Roses and thorns 11-19-12

November 17, 2012 11:14:33 PM



A rose to Beverly Norris of the Columbus Arts Council for her role in organizing the Possum Town Tales storytelling festival, which began Thursday and ends today. The trio of accomplished award-winning storytellers -- Sheila Kay Adams of North Carolina, Len Cabral of Rhode Island and Dolores Hydock of Alabama -- as well as local yarn spinners Brenda Pritchett and Edwina Williams, captivated audiences with their variety of colorful and compelling tales. Roses also to CAC Executive Director Tina Sweeten, the organization's board, staff and sponsors for bringing this significant art form to the Golden Triangle for the first time. Storytellers not only entertain, but they present life lessons in ways that force us to think for ourselves. Stories also inspire us to read and imagine and use the creativity locked away in our minds and hearts. It is a message that is especially important to our children and the Columbus Arts Council deserves kudos for organizing this event. Let's make it a tradition, shall we? 




A rose to Mike Hainsey, executive director of the Golden Triangle Regional Airport. We were reminded of Hainsey's contributions to our community during his Tuesday visit to the Columbus Rotary Club. Hainsey's report on the state of the airport confirms that Hainsey's leadership continues to produce great dividends. If ever there were a list of "What Our Community Does Right," the airport would certainly rank high on the list. Without question, much of that credit goes to the tireless work and innovation of the airport's director.  




A thorn to Silicor Materials, which admitted this week that they will not meet their Dec. 31 deadline to begin phase one of the construction process for a highly-touted silicon metal production and purification facility to be built on 258 acres of land east of Industrial Park Road, directly behind Mitchell Beer Distributing.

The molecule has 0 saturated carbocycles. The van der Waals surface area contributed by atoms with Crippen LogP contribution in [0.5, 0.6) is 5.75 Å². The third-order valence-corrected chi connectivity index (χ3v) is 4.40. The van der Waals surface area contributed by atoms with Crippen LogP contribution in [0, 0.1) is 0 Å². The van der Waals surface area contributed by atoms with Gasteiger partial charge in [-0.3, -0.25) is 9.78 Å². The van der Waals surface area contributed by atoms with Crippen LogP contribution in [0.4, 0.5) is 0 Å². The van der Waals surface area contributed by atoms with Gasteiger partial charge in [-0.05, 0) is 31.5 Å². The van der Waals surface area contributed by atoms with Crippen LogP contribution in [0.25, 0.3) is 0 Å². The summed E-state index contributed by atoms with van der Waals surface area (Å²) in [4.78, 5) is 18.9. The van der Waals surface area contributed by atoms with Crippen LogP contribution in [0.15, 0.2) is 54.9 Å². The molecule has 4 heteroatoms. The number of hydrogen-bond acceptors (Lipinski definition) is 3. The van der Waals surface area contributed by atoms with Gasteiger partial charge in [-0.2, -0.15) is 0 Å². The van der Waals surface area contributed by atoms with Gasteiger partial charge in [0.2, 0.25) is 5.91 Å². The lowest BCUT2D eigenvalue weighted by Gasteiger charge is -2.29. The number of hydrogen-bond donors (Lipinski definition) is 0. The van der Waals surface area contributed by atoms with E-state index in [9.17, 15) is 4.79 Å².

Since September 2011, when the company chose Lowndes County for the project -- which promised 951 jobs and an influx of more than 1,000 construction workers -- the only thing Silicor has done consistently is miss deadlines.  


Now, it appears, patience is at its end. Columbus-Lowndes Development Link CEO Joe Max Higgins will report to the Lowndes County Board of Supervisors Dec. 3 and give his recommendation on the course of action that should be taken. No word yet on what that recommendation will be, but they would be within their rights to cut ties with the company.  




A rose to the Columbus High School Frontline Show Choir for their outstanding performance at the Columbus Municipal School District's board meeting Thursday night and earlier this week at a statewide dropout prevention conference in Jackson. The program, "Believe in Yourself," deserves accolades for its pitch-perfect melodies, costumes and choreographer, too. It is customary to throw bouquets onto the stage after an outstanding performance. So we shower the choir with literary blooms for a job well done. 




A rose of congratulations to Gill Harris, who has been inducted into the Metal Construction Hall of Fame, for his pioneering use of computers in building design. At Ceco, where he has worked for 35 years, Harris and coworkers developed pioneering computer programs to automate engineering and drafting processes. Though well known in the metal building industry, Harris is best known locally as a musician and conductor of Gill Harris' Big Band Theory. Harris is one of eight inaugural inductees into this newly established institution. Congratulations, Gill.